Alonso: Well, let me start by saying that my wife is Korean-American, so I scored a lot of points with this book! [Laughs] And it better be good! [Laughs] Look, like Kamala Khan before her, Cindy Moon is a fascinating character that will connect with all sorts of readers because her story is universal. Dan Slott and Humberto Ramos painstakingly built her in the pages of "Amazing Spider-Man" to be a three-dimensional character whose background should make for fascinating story opportunities. And Robbie and Stacey are fleshing out the details of her backstory as they move forward. While Silk is tied to the Spider-Man mythology, and shares some of his powers, she stands on her own two feet as a character, and this will become more and more apparent as the series progresses.
Before we get to fan questions, wanted to address Marvel releasing a Spanish translation of their Free Comic Book Day release this year -- it certainly seems like a natural move. What do you see as the importance of releasing a Spanish-language FCBD issue?
Alonso: I think the reasons are self-evident. This is one more reflection of our commitment to building as diverse and audience as we possibly can.
Let's call it a week with a few fan questions from the CBR Community. The razor-sharp robreedwrites stretches all the way back to September, and asks, "A while ago -- in regards to future plans -- you said, 'Let's see. A water-fowl, a tree rat and a jungle cat just might factor into our plans.' With the water-fowl and tree rat revealed as ongoings for Howard the Duck and Squirrel Girl, respectively, could you tell us when we might expect to hear about the jungle cat?"
mrjinjin has picked up on the "Secret Wars" genre diversity talk and asks, "Will there be a sword and sorcery and/or fantasy book coming out of 'Secret Wars'? Any chance we will see the Black Knight involved in something in or after 'Secret Wars'?"
Alonso: Oh, you definitely want to keep your ears peeled for an announcement over the next few weeks.
We'll wrap with SpiderX, who wonders about Marvel's digital-first platform: "I remember asking you a while back about Miles Morales receiving an Infinite Comics treatment and you hinted at the possibility. Is there any more you can add about that or the Infinite Comics line in general? Things have been quite quiet since 'Captain America: Fear Him.'"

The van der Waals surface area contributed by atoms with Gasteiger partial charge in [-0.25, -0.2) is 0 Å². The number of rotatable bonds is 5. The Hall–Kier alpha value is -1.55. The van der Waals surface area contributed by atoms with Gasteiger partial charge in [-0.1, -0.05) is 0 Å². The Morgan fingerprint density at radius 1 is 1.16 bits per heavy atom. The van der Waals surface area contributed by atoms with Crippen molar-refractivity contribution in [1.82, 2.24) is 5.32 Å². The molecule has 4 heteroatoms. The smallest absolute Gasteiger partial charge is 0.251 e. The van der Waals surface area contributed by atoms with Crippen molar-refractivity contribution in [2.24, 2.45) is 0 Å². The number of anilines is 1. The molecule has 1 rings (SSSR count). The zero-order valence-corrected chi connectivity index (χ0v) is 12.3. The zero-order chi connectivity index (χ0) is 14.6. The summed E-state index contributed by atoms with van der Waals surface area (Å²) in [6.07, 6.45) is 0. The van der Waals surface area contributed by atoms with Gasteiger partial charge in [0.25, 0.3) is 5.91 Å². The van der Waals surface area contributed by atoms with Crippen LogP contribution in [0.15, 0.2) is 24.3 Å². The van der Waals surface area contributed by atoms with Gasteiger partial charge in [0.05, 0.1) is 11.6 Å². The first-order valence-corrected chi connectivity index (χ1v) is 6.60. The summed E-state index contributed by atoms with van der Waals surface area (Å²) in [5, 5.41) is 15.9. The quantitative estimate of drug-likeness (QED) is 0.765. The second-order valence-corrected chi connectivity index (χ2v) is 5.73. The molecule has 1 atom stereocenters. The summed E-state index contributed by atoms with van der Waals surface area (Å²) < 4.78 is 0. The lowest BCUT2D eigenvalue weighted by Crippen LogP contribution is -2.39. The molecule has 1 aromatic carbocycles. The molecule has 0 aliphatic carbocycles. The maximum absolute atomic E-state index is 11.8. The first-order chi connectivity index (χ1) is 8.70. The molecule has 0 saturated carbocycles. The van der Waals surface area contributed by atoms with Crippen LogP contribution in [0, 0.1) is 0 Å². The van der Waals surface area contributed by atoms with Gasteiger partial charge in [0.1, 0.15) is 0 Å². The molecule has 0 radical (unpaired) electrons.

Alonso: We've also been using Infinite Comics as a platform to tell some untold stories in the Marvel Cinematic Universe. "Avengers: Age of Ultron Prelude -- This Sceptre'd Isle" -- which went live February 3 -- focuses on Baron Strucker and what happened to Loki's scepter between the Avengers and "Captain America: The Winter Soldier." We also see how Pietro and Wanda Maximoff ended up with their powers. And on March 3, "Marvel's Ant-Man - Scott Lang: Small Time" MCU Infinite Comic drops. Set before the upcoming film, it fleshes out Scott Lang's backstory -- mainly why he's in the predicament that he's found himself in in the movie. Will Corona Pilgrim, Creative Director, R&D at Marvel Studios, wrote both stories, so they're firmly grounded in MCU canon.
On February 24 -- that's just four days from now -- we've got "Avengers: Millennium," written by Mike Costa and illustrated by Carmine DiGiandomenico and Paco Diaz. It's six installments of the Avengers battling Hydra through time.
Have some questions for Marvel's AXEL-IN-CHARGE? Please visit the AXEL-IN-CHARGE Q&A thread in CBR's Marvel Comics community. It's the dedicated thread that CBR will pull questions for next week's installment of our weekly fan-supported question-and-answer column! Do it to it!